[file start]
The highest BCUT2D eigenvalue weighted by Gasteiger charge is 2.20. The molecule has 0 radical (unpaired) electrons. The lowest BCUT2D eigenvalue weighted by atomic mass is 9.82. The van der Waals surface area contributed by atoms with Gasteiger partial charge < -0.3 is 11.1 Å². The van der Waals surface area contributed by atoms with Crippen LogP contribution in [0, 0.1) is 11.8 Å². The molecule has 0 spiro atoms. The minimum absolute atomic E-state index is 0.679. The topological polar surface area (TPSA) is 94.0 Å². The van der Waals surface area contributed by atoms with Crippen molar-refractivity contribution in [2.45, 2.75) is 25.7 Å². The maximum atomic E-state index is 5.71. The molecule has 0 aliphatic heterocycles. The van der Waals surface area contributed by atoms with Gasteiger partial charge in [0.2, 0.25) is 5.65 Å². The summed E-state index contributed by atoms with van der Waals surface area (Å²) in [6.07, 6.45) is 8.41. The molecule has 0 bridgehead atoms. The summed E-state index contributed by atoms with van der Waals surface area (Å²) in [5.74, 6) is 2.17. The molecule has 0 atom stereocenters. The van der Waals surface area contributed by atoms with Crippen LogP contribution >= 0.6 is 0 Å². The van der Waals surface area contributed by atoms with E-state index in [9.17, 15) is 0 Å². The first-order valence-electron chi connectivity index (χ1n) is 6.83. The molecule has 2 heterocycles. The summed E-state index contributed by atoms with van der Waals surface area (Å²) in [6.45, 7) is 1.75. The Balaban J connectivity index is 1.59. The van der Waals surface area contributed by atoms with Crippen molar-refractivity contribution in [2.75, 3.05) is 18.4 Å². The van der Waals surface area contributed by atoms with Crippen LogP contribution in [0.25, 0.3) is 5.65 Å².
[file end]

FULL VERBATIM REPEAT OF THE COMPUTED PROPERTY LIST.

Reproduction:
The highest BCUT2D eigenvalue weighted by Gasteiger charge is 2.20. The molecule has 0 radical (unpaired) electrons. The lowest BCUT2D eigenvalue weighted by atomic mass is 9.82. The van der Waals surface area contributed by atoms with Gasteiger partial charge < -0.3 is 11.1 Å². The van der Waals surface area contributed by atoms with Crippen LogP contribution in [0, 0.1) is 11.8 Å². The molecule has 0 spiro atoms. The minimum absolute atomic E-state index is 0.679. The topological polar surface area (TPSA) is 94.0 Å². The van der Waals surface area contributed by atoms with Crippen molar-refractivity contribution in [2.45, 2.75) is 25.7 Å². The maximum atomic E-state index is 5.71. The molecule has 0 aliphatic heterocycles. The van der Waals surface area contributed by atoms with Gasteiger partial charge in [0.2, 0.25) is 5.65 Å². The summed E-state index contributed by atoms with van der Waals surface area (Å²) in [6.07, 6.45) is 8.41. The molecule has 0 bridgehead atoms. The summed E-state index contributed by atoms with van der Waals surface area (Å²) in [5.74, 6) is 2.17. The molecule has 0 atom stereocenters. The van der Waals surface area contributed by atoms with Crippen LogP contribution >= 0.6 is 0 Å². The van der Waals surface area contributed by atoms with E-state index in [9.17, 15) is 0 Å². The first-order valence-electron chi connectivity index (χ1n) is 6.83. The molecule has 2 heterocycles. The summed E-state index contributed by atoms with van der Waals surface area (Å²) in [6.45, 7) is 1.75. The Balaban J connectivity index is 1.59. The van der Waals surface area contributed by atoms with Crippen molar-refractivity contribution in [2.75, 3.05) is 18.4 Å². The van der Waals surface area contributed by atoms with Crippen LogP contribution in [0.25, 0.3) is 5.65 Å².